Editorial | More transparent aid counseling nationwide
Published: Monday, October 15, 2012
Updated: Monday, October 15, 2012 08:10
A 20 to 30 minute presentation is not an adequate resource for students navigating the maze of loans and financial aid. But for many students around the country, such scant information is an unfortunate reality.
A recent poll conducted by NERA Economic Consulting exposed that 40 percent of students do not remember having participated in federally required financial aid entrance counseling. When a student takes a federal loan, they are required to complete a mandatory entrance course, provided to them either in person or online, 20 to 30 minute educational course or in person. But with the efficacy of those programs failing to measure up, we believe that Congress and colleges should develop new resources to bring clarity to the student loans process.
Currently, the private student loan process remains barely regulated, and private lenders are too much in control of what students see about their debts and when they see it. When “shopping” for loans, institutions that students should be able to trust often provide controversial preferred- lenders lists, sometimes failing to inform students of other, possibly more beneficial federal options.
Congress has a variety of bills in the works to lessen the murkiness of the loans process. The Understanding the True Cost of College Act would require schools to send out uniform financial aid award letters that include disclosures related to private loans.
The Know Before You Owe Private Student Loan Act of 2012 aims to send monthly loan statements to students while they are enrolled so they aren’t taken aback by big numbers later. The planned College Shopping Sheet seeks to lay out tuition, available federal loans and other costs of living in simple terms. All these referendums point to President Barack Obama’s larger plan of reducing the role of private lenders in the college loan process, while offering better federal loans.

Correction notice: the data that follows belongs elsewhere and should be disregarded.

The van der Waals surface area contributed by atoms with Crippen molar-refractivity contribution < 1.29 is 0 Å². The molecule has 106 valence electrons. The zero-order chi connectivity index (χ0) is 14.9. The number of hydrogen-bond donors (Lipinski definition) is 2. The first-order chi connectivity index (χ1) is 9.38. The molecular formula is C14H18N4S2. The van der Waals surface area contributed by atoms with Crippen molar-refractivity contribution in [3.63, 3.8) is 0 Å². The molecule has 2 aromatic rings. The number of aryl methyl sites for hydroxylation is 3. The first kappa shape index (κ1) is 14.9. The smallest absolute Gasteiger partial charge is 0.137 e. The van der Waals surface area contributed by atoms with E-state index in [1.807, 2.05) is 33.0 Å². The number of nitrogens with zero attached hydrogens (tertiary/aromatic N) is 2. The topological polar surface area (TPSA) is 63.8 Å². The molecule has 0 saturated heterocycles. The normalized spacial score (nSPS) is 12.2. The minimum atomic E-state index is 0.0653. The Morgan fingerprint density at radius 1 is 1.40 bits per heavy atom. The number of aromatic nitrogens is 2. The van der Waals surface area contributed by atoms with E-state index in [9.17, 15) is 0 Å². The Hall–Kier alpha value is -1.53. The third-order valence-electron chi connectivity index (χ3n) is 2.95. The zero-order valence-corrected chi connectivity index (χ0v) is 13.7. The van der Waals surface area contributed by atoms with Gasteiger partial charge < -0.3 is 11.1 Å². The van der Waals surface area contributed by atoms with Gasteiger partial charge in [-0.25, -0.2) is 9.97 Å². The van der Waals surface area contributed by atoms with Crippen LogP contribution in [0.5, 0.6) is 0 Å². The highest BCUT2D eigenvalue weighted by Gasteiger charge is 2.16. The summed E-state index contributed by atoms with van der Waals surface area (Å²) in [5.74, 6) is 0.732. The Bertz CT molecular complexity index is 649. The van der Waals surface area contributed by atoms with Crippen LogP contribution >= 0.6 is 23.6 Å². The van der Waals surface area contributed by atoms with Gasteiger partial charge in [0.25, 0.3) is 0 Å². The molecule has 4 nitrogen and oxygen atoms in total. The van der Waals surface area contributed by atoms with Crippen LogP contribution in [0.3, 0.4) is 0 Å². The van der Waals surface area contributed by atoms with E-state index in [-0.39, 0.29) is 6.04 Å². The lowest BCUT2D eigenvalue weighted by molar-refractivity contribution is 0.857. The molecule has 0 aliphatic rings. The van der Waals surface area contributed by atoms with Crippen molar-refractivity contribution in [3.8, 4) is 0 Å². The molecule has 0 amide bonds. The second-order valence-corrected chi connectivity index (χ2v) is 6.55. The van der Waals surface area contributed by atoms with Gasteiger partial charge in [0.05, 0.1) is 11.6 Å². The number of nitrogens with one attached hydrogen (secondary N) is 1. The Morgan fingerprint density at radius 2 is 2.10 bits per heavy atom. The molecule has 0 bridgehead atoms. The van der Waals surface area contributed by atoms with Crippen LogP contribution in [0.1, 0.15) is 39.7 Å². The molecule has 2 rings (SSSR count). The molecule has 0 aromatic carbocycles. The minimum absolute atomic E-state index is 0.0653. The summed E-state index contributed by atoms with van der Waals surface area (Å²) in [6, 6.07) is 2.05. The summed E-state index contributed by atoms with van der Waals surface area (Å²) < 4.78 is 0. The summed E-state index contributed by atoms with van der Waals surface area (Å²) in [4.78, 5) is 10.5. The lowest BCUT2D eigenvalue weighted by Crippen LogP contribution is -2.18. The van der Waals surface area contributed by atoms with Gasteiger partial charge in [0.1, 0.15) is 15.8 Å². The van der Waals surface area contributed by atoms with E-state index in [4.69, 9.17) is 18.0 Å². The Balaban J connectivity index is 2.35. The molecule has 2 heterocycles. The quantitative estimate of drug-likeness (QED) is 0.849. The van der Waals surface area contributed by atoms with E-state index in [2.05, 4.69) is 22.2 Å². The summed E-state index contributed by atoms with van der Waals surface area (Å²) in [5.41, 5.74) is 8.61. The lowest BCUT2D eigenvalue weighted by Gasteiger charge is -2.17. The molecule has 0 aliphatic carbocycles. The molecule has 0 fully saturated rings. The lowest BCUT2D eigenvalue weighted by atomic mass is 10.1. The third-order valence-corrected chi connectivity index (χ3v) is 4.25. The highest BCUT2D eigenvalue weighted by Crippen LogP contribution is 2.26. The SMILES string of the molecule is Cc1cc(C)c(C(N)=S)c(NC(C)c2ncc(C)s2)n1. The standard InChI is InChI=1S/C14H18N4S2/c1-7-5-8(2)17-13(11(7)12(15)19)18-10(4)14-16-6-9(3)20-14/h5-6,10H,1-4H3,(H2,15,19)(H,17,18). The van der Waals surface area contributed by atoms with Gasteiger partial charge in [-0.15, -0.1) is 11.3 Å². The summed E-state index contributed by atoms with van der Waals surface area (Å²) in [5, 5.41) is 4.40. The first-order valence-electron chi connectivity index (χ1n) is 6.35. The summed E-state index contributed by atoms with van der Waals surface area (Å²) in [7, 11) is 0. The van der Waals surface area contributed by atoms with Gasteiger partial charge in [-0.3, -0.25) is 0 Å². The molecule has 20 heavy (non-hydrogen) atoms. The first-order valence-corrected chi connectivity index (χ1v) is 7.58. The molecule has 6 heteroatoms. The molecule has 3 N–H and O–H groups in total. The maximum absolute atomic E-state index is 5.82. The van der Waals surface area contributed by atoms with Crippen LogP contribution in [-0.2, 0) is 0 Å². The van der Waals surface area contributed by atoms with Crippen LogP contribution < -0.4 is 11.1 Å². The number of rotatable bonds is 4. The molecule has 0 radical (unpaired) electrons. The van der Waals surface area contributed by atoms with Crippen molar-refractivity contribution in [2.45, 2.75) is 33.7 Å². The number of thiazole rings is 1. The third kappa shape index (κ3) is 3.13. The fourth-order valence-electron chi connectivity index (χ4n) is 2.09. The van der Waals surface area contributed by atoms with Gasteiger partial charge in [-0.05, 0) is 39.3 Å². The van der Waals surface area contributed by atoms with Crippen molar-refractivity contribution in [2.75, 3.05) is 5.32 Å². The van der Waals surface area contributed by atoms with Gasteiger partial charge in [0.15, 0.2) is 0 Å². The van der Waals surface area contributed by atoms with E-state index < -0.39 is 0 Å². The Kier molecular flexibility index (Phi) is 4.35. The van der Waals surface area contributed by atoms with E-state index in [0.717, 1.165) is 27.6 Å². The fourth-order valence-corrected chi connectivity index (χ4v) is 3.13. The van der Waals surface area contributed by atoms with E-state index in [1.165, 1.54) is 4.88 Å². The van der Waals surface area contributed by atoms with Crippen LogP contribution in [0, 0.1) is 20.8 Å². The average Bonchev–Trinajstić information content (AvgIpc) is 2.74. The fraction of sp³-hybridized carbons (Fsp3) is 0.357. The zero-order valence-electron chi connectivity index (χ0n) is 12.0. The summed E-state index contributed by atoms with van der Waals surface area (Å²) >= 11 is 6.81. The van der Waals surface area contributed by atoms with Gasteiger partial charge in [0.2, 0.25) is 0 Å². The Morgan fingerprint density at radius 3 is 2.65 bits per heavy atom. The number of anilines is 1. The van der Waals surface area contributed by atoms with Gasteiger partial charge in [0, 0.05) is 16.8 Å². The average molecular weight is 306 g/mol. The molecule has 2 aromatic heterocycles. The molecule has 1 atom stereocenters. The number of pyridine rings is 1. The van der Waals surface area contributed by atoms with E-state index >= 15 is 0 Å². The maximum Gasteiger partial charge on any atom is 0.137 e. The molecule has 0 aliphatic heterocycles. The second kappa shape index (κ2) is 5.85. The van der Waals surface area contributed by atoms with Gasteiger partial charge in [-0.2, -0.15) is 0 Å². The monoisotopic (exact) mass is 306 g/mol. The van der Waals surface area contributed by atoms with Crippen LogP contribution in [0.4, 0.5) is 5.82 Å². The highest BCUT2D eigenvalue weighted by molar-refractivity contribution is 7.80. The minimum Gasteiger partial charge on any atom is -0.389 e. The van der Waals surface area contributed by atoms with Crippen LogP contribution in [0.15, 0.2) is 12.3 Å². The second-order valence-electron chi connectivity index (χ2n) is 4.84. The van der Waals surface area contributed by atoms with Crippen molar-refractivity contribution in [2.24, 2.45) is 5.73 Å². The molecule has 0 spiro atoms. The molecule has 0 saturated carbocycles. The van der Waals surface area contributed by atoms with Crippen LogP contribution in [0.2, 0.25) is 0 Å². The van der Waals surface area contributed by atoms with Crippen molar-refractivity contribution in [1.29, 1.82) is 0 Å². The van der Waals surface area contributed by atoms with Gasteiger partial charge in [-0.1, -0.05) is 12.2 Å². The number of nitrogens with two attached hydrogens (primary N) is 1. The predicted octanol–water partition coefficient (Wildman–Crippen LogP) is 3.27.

Tufts sets a good example in terms of giving students options to access financial aid information. Tufts’ preferred lending list includes giants like Sallie Mae and Wells Fargo, but it does encourage students to view their public loan options and clearly points out that there is no obligation to use the offered private lenders.
Although the university does utilize the complex government-required entrance advising, Tufts also offers the more user-friendly SALT, a program that helps students deal with fiscal responsibility. SALT, sponsored by American Student Assistance, shows students their debt, explains what the federal loan options are and provides financial information through charts, graphs, and audio-visual presentations. Tufts pays for its students’ access to SALT and provides their information to the site through a secure connection.
SALT is an example of the sort of reform Congress should be pushing for and schools should consider enacting — a program that prioritizes transparency in student loans.